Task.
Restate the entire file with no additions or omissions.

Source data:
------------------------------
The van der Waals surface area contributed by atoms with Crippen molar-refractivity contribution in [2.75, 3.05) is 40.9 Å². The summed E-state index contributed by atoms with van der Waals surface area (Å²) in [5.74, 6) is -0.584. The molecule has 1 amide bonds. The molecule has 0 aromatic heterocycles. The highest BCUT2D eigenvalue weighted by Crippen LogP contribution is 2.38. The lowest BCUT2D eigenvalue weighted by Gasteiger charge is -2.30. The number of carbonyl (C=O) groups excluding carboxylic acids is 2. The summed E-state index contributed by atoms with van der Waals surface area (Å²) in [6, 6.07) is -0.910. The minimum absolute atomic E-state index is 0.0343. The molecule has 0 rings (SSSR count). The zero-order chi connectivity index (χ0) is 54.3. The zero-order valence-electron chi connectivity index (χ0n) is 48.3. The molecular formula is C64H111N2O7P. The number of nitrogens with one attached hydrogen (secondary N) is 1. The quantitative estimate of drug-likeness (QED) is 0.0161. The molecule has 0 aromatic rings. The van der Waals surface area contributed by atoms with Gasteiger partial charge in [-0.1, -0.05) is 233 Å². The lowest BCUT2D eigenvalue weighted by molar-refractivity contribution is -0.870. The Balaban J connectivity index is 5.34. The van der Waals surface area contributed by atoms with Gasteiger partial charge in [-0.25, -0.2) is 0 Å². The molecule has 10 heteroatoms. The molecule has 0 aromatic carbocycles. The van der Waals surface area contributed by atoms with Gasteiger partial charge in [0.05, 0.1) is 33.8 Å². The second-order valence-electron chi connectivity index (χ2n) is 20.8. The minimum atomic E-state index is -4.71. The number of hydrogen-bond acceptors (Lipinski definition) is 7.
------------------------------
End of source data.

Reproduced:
The van der Waals surface area contributed by atoms with Crippen molar-refractivity contribution in [2.75, 3.05) is 40.9 Å². The summed E-state index contributed by atoms with van der Waals surface area (Å²) in [5.74, 6) is -0.584. The molecule has 1 amide bonds. The molecule has 0 aromatic heterocycles. The highest BCUT2D eigenvalue weighted by Crippen LogP contribution is 2.38. The lowest BCUT2D eigenvalue weighted by Gasteiger charge is -2.30. The number of carbonyl (C=O) groups excluding carboxylic acids is 2. The summed E-state index contributed by atoms with van der Waals surface area (Å²) in [6, 6.07) is -0.910. The minimum absolute atomic E-state index is 0.0343. The molecule has 0 rings (SSSR count). The zero-order chi connectivity index (χ0) is 54.3. The zero-order valence-electron chi connectivity index (χ0n) is 48.3. The molecular formula is C64H111N2O7P. The number of nitrogens with one attached hydrogen (secondary N) is 1. The quantitative estimate of drug-likeness (QED) is 0.0161. The molecule has 0 aromatic rings. The van der Waals surface area contributed by atoms with Gasteiger partial charge in [-0.1, -0.05) is 233 Å². The lowest BCUT2D eigenvalue weighted by molar-refractivity contribution is -0.870. The Balaban J connectivity index is 5.34. The van der Waals surface area contributed by atoms with Gasteiger partial charge in [-0.25, -0.2) is 0 Å². The molecule has 10 heteroatoms. The molecule has 0 aromatic carbocycles. The van der Waals surface area contributed by atoms with Gasteiger partial charge in [0.05, 0.1) is 33.8 Å². The second-order valence-electron chi connectivity index (χ2n) is 20.8. The minimum atomic E-state index is -4.71. The number of hydrogen-bond acceptors (Lipinski definition) is 7.